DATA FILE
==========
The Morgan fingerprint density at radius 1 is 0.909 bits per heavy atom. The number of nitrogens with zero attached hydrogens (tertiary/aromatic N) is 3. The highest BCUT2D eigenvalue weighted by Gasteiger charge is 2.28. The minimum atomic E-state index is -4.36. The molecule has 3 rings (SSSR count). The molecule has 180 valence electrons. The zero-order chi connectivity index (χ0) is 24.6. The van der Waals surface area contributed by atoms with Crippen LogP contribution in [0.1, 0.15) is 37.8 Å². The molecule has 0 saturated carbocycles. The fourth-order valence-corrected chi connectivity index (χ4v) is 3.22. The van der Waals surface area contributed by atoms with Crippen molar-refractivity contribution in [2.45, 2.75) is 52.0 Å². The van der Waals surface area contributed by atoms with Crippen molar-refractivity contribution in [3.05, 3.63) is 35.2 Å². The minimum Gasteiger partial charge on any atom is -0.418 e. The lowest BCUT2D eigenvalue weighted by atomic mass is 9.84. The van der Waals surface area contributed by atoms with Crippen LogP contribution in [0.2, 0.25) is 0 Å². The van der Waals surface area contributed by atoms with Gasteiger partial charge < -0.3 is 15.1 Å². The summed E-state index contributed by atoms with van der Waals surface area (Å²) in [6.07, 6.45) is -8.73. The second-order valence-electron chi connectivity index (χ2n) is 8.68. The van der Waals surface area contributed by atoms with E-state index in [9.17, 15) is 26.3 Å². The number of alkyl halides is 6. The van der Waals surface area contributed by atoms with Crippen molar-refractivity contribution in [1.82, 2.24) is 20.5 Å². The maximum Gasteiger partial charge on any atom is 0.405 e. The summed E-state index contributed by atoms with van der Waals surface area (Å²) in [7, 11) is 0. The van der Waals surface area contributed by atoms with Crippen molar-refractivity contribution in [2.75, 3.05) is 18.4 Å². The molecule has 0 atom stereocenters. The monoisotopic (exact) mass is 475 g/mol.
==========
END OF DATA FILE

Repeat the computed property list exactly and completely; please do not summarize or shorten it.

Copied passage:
The Morgan fingerprint density at radius 1 is 0.909 bits per heavy atom. The number of nitrogens with zero attached hydrogens (tertiary/aromatic N) is 3. The highest BCUT2D eigenvalue weighted by Gasteiger charge is 2.28. The minimum atomic E-state index is -4.36. The molecule has 3 rings (SSSR count). The molecule has 180 valence electrons. The zero-order chi connectivity index (χ0) is 24.6. The van der Waals surface area contributed by atoms with Crippen LogP contribution in [0.1, 0.15) is 37.8 Å². The molecule has 0 saturated carbocycles. The fourth-order valence-corrected chi connectivity index (χ4v) is 3.22. The van der Waals surface area contributed by atoms with Crippen molar-refractivity contribution in [2.45, 2.75) is 52.0 Å². The van der Waals surface area contributed by atoms with Crippen molar-refractivity contribution in [3.05, 3.63) is 35.2 Å². The minimum Gasteiger partial charge on any atom is -0.418 e. The lowest BCUT2D eigenvalue weighted by atomic mass is 9.84. The van der Waals surface area contributed by atoms with Crippen LogP contribution in [0.2, 0.25) is 0 Å². The van der Waals surface area contributed by atoms with Gasteiger partial charge < -0.3 is 15.1 Å². The summed E-state index contributed by atoms with van der Waals surface area (Å²) in [6.07, 6.45) is -8.73. The second-order valence-electron chi connectivity index (χ2n) is 8.68. The van der Waals surface area contributed by atoms with E-state index in [9.17, 15) is 26.3 Å². The number of alkyl halides is 6. The van der Waals surface area contributed by atoms with Crippen molar-refractivity contribution in [1.82, 2.24) is 20.5 Å². The maximum Gasteiger partial charge on any atom is 0.405 e. The summed E-state index contributed by atoms with van der Waals surface area (Å²) in [7, 11) is 0. The van der Waals surface area contributed by atoms with Crippen molar-refractivity contribution in [2.75, 3.05) is 18.4 Å². The molecule has 0 atom stereocenters. The monoisotopic (exact) mass is 475 g/mol.